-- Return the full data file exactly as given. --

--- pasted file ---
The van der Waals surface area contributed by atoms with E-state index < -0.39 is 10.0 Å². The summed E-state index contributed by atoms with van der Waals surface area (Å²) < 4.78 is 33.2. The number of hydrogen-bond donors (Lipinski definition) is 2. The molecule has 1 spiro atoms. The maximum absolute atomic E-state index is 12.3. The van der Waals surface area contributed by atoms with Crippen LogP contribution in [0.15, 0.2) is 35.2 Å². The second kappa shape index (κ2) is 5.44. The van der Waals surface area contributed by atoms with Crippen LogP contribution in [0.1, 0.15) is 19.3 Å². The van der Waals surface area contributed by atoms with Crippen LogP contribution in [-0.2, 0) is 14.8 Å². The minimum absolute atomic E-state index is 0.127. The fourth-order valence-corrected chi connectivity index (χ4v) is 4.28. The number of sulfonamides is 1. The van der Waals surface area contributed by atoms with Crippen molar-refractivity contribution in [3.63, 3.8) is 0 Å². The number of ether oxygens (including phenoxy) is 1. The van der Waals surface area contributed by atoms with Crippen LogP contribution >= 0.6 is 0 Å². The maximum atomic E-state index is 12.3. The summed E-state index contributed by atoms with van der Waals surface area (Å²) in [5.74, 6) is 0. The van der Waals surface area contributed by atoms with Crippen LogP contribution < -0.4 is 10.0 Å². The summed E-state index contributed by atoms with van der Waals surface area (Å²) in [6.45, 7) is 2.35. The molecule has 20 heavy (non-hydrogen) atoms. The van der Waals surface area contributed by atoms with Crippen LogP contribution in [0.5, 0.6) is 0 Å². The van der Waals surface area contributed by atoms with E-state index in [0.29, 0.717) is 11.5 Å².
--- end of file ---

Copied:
The van der Waals surface area contributed by atoms with E-state index < -0.39 is 10.0 Å². The summed E-state index contributed by atoms with van der Waals surface area (Å²) < 4.78 is 33.2. The number of hydrogen-bond donors (Lipinski definition) is 2. The molecule has 1 spiro atoms. The maximum absolute atomic E-state index is 12.3. The van der Waals surface area contributed by atoms with Crippen LogP contribution in [0.15, 0.2) is 35.2 Å². The second kappa shape index (κ2) is 5.44. The van der Waals surface area contributed by atoms with Crippen LogP contribution in [0.1, 0.15) is 19.3 Å². The van der Waals surface area contributed by atoms with Crippen LogP contribution in [-0.2, 0) is 14.8 Å². The minimum absolute atomic E-state index is 0.127. The fourth-order valence-corrected chi connectivity index (χ4v) is 4.28. The number of sulfonamides is 1. The van der Waals surface area contributed by atoms with Crippen molar-refractivity contribution in [3.63, 3.8) is 0 Å². The number of ether oxygens (including phenoxy) is 1. The van der Waals surface area contributed by atoms with Crippen LogP contribution >= 0.6 is 0 Å². The maximum atomic E-state index is 12.3. The summed E-state index contributed by atoms with van der Waals surface area (Å²) in [5.74, 6) is 0. The van der Waals surface area contributed by atoms with Crippen LogP contribution < -0.4 is 10.0 Å². The summed E-state index contributed by atoms with van der Waals surface area (Å²) in [6.45, 7) is 2.35. The molecule has 20 heavy (non-hydrogen) atoms. The van der Waals surface area contributed by atoms with Crippen LogP contribution in [0.5, 0.6) is 0 Å². The van der Waals surface area contributed by atoms with E-state index in [0.29, 0.717) is 11.5 Å².